Journal Entry 

 Reputation Management 

Picture of Michael Santos

Michael Santos

How to Build a Tribe

As human beings, we all face crises and one time or another. We can differentiate ourselves by showing how we respond. Some people ignore the problems or live in denial. Others plan a strategy to help them recalibrate, rebuild, and succeed.

Through our work at Prison Professors, we strive to show justice-impacted people how to respond after an arrest or criminal prosecution. They’ve got to create a plan. The plan should address specific challenges and different stages. Ultimately, the plan should help people recalibrate so they can go on to live with meaning and relevance, and dignity.

They may accelerate the plan if they work to restore and rebuild a reputation.

We’re in the digital age, which makes it easy for people to learn about a person’s criminal record. If not appropriately addressed, that record can complicate a person’s pathway to success. Even after a person serves a prison term, collateral consequences await. We must prepare.

While it may seem like an uphill battle, a well-executed personal marketing strategy can significantly impact public perception. This strategy worked well for me. It works well for global corporations, too. Consider an example from McDonald’s.

McDonald’s is a prime example of how marketing can transform public perception. Few people would argue that McDonald’s makes the best cheeseburger they’ve ever tasted. Yet statistics show that McDonald’s sells more cheeseburgers than any other restaurant.


McDonald’s strategic marketing efforts, brand consistency, and relentless focus on success bring results that shareholders want. Shareholders want the restaurant to be profitable. They created a marketing strategy, and they executed their plan. They’ve built a tribe of followers that recognizes the golden arches—a tactic.

We can learn a lot from that example.

Building a Positive Narrative

To prepare for success after prison, we need effective strategies. Those strategies should include tactics to help others see our commitment to reconciliation. 

  • Step 1: We should build a record of incremental progress that supports our commitment to success.
  • Step 2: We should memorialize how we’ve worked to prepare.
  • Step 3: We should show how we’ve contributed to the making of a better culture or community, documenting the story of how many people we’ve helped.

Those micro steps, over time, can help us restore confidence and help others begin to view us from a different lens. Instead of judging us for the decisions that led to our criminal conviction, they begin to see us for how we responded. This effort helps us build trust, and we can translate our body of work into a better reputation. 

No one will know what we’ve done if we do not document our preparations for success upon release. Without a personal action plan, we can get stuck with a bad reputation, limiting our opportunities.

When I visit prisons to present the importance of preparing for success upon release, many people tell me how hard they work. I engage members of the audience with a question about reading.

  • Could you tell me how many books you’ve read since you began serving your sentence?

Typically, people say that they read a lot.

But saying “I read a lot of books” is not nearly as powerful as giving data:

  • “I’ve read 92 books and I’ve written 92 book reports. Each report shows the reason I chose to read the book, what I learned, and why reading it will contribute to my success upon release.”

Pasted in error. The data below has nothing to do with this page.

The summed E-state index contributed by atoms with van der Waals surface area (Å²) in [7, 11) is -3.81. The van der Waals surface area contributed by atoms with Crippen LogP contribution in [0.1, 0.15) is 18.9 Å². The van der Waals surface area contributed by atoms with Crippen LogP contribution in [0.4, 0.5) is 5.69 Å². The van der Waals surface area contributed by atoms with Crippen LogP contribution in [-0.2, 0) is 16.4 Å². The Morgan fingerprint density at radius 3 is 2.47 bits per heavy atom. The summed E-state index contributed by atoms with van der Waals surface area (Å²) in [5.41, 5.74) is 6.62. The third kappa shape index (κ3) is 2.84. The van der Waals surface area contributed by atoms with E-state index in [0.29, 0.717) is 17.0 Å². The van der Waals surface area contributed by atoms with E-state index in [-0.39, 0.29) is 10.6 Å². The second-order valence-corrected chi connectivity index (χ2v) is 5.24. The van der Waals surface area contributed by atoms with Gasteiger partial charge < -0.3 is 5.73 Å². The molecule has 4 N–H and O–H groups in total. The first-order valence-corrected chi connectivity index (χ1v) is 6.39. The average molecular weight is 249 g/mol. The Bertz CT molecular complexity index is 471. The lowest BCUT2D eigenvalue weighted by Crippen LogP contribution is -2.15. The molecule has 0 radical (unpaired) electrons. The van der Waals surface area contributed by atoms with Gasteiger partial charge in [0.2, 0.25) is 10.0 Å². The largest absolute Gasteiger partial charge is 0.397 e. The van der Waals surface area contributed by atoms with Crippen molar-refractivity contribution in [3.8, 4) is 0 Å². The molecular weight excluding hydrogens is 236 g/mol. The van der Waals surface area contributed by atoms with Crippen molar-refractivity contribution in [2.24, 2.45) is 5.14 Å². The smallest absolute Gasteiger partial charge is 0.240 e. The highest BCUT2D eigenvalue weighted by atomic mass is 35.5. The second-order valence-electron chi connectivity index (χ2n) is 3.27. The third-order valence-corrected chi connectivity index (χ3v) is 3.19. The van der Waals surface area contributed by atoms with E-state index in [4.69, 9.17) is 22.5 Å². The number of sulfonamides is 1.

If a person can show all 92 reports in a central location, he has an asset—a resource. He can use that resource to validate his self-directed effort to prepare for success. People will begin to view him from a different lens. He isn’t the kind of person who talks about wanting to succeed upon release. Instead, he is the kind of person who knows how to prepare for success. 

The harder a person works to memorialize his preparations for success, the more credibility and trust he builds. Those records become transformational, improving an online reputation. It’s part of a personal marketing strategy, empowering people to communicate with a broader audience.

We should work to build a tribe of advocates.

Building a Tribe: Helping Others Succeed

Many people in prison use their time to help others. They should record the efforts they’re making to build better communities. For example, if a person led a class that resulted in five people earning their GED, then it would be helpful for the person to document those efforts. We want people to work toward becoming good citizens, and we want them to show the impact they’re having on building safer communities. 

This strategy will help others see them differently. 

To assist community members, we’re investing in building data graphs. If a person influences five people to prepare for success, and those five people go on to influence five more people, a person’s influence grows in geometric proportions. Recording those contributions will help a person tell a more compelling story about working to reconcile with society.

We want people to be extraordinary and compelling. For that reason, we encourage participants to help others commit to this strategy of preparing for success upon release. To the extent we’re able, our nonprofit will continue producing resources to help.

Just as McDonald’s built its empire through strategic marketing and consistent messaging, we can redefine our image by showcasing positive contributions, transparency, a commitment to personal growth, and pursuing excellence. 

Start building a tribe. Show your positive influences on improving your community, and use that story to open new opportunities. Personal marketing is not about erasing one’s history but embracing growth, redemption, and a determination to be a law-abiding, contributing citizen.

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